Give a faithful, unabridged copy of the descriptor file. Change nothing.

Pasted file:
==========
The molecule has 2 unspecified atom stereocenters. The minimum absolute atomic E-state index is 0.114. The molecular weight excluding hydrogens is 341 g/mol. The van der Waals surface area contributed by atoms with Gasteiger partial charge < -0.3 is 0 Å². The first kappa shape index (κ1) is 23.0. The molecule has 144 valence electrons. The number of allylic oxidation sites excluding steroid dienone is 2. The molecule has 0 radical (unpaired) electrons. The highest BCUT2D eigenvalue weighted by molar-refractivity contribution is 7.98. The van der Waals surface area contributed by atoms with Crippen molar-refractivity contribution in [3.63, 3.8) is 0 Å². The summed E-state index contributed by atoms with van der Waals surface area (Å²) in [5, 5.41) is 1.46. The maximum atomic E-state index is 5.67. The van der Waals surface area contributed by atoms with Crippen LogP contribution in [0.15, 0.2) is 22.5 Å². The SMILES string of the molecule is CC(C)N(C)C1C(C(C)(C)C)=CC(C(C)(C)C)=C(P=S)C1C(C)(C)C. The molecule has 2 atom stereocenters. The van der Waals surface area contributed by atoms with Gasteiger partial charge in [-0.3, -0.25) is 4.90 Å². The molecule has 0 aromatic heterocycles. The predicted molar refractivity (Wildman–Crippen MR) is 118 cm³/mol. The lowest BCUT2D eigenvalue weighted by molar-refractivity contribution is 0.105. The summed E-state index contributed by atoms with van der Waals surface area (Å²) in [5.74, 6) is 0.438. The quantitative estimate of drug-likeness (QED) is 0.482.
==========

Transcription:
The molecule has 2 unspecified atom stereocenters. The minimum absolute atomic E-state index is 0.114. The molecular weight excluding hydrogens is 341 g/mol. The van der Waals surface area contributed by atoms with Gasteiger partial charge < -0.3 is 0 Å². The first kappa shape index (κ1) is 23.0. The molecule has 144 valence electrons. The number of allylic oxidation sites excluding steroid dienone is 2. The molecule has 0 radical (unpaired) electrons. The highest BCUT2D eigenvalue weighted by molar-refractivity contribution is 7.98. The van der Waals surface area contributed by atoms with Crippen molar-refractivity contribution in [3.63, 3.8) is 0 Å². The summed E-state index contributed by atoms with van der Waals surface area (Å²) in [5, 5.41) is 1.46. The maximum atomic E-state index is 5.67. The van der Waals surface area contributed by atoms with Crippen LogP contribution in [0.15, 0.2) is 22.5 Å². The SMILES string of the molecule is CC(C)N(C)C1C(C(C)(C)C)=CC(C(C)(C)C)=C(P=S)C1C(C)(C)C. The molecule has 2 atom stereocenters. The van der Waals surface area contributed by atoms with Gasteiger partial charge in [-0.3, -0.25) is 4.90 Å². The molecule has 0 aromatic heterocycles. The predicted molar refractivity (Wildman–Crippen MR) is 118 cm³/mol. The lowest BCUT2D eigenvalue weighted by molar-refractivity contribution is 0.105. The summed E-state index contributed by atoms with van der Waals surface area (Å²) in [5.74, 6) is 0.438. The quantitative estimate of drug-likeness (QED) is 0.482.